|Manipulative and body-based methods - edit|
Rolfing is an alternative medical treatment marketed by the Rolf Institute of Structural Integration (RISI). The Institute states that Rolfing is a "holistic system of soft tissue manipulation and movement education that organize(s) the whole body in gravity". Rolfing is essentially identical to Structural Integration.
There is no evidence Rolfing is effective for the treatment of any health condition.
Ida Pauline Rolf began working on clients in New York in the 1930s with the premise that the human structure could be organized in relation to gravity. In the 1950s Rolf was teaching her work across the United States, and in the mid-1960s she began teaching at Esalen Institute, where she created a loyal following of students and practitioners. Esalen was the epicenter of the Human Potential Movement, allowing Rolf to exchange ideas with many of their leaders, including Fritz Perls. In 1971 she founded the Rolf Institute of Structural Integration. The school has been based in Boulder, Colorado since 1972.
Theory and practice
Rolfing is typically performed in a progression of 10 sessions, sometimes called "the recipe", which is claimed to provide a systematic approach to address goals for the theorized alignment and movement of various body areas. The purpose is to educate the body to have better alignment within gravity. Rolfers manipulate the body to move the fascia until they believe it is operating in conjunction with the muscles in a more optimal relationship. In addition to physical manipulation of tissue, Rolfing uses a combination of active and passive movement retraining.
Skeletal muscles often work in opposing pairs called the "agonist" and the "antagonist", the one contracting while the other relaxes. Rolf theorized that "bound up" fasciae (connective tissues) often restrict opposing muscles from functioning in concert. She aimed to separate the fibers of bound up fasciae manually to loosen them and allow effective movement. She claimed to have found an association between emotions and the soft tissue, which is not supported by scientific studies.
Rolfing was often considered painful in the early years, but has become more refined. For adults, there may be moments of intense sensation during a session or mild soreness afterward. The technique can be done gently enough for children and the elderly.Rolf believed that fascia tightens as a protective mechanism, so an aggressive approach can be counter-productive. 
Rolfers and some experts in alternative medicine describe Rolfing as "somatic education" and use terms such as "bodywork" to describe the hands-on portion of the process.   Some factions of the massage industry claim that Rolfing is a type of massage. The massage tradition has drawn significantly from Rolfing, with some of Ida Rolf's students leaving to become prominent teachers of massage.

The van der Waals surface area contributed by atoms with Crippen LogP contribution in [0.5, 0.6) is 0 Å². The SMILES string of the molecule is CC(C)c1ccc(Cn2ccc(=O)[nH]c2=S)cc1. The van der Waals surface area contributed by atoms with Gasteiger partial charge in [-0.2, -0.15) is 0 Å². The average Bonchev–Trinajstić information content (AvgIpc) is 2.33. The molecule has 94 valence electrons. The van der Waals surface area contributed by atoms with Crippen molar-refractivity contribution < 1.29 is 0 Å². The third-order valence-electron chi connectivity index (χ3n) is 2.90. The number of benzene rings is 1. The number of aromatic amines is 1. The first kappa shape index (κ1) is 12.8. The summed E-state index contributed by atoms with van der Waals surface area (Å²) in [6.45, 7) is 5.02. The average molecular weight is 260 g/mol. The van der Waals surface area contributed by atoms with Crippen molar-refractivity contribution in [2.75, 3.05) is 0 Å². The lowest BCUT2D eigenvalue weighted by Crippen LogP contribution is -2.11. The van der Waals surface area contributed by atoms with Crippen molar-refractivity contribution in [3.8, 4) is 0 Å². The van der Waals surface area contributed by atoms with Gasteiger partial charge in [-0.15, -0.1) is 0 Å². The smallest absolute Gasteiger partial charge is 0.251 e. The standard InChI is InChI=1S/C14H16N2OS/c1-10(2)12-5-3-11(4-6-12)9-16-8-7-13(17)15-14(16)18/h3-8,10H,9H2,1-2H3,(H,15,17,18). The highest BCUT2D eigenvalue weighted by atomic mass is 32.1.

Other disciplines of Structural Integration
In addition to the Rolf Institute, where Certified Rolfers are trained, a number of other schools of Structural Integration certify "Practitioners of the Rolf Method of Structural Integration". Standards are maintained by a professional membership organization, the International Association of Structural Integration. These schools include the Guild for Structural Integration, Hellerwork Structural Integration, Aston Patterning, SOMA. KMI, and over a dozen other Structural Integration schools.
Effectiveness and reception
- Feldenkrais Method
- Alexander Technique
- Alternative therapies
- Posture (psychology)
- Mind–body interventions
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- Carroll, Robert Todd (22 January 2014). "Rolfing". The Skeptic's Dictionary (Online ed.). ISBN 9780471272427. Retrieved 2014-03-03.
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- Knaster, Mirka (1996). Discovering the Body's Wisdom: A Comprehensive Guide to More Than Fifty Mind-Body Practices. Bantam. pp. 195–208. ISBN 9780307575500.
- Considine, Austin (6 October 2010). "Rolfing, excruciatingly helpful". New York Times. Retrieved 6 October 2010.
- Cassar, Mario-Paul (2004). Handbook of Clinical Massage: A Complete Guide for Students and Practitioners (2nd ed.). Churchill Livingstone. pp. 48–49. ISBN 9780443073496.
- Thackery, Ellyn; Harris, Madeline, eds. (2003). The Gale Encyclopedia Of Mental Disorders. Gale. p. 153–7. ISBN 9780787657697.
- Levine, Andrew (1998). The Bodywork and Massage Sourcebook. Lowell House. pp. 209–234. ISBN 9780737300987.
- Cordón, Luis. (2005). Popular Psychology: An Encyclopedia. Greenwood Press. p. 218. ISBN 0-313-32457-3 "According to Rolfing theory, memories of traumatic experiences are stored in various parts of the body (as "muscle memory"), blocking the free flow of "vital energy," and the proper sort of massage can release them, thus restoring the proper flow and integrating mind and body... There is no support in psychological literature for the idea of traumatic experiences becoming repressed in the form of muscle memory, and so the basic ideas of rolfing certainly fall into the category of pseudoscience."
- Beyerstein, Barry. (1995). Distinguishing Science from Pseudoscience. Victoria, BC: Center for Curriculum and Professional Development.
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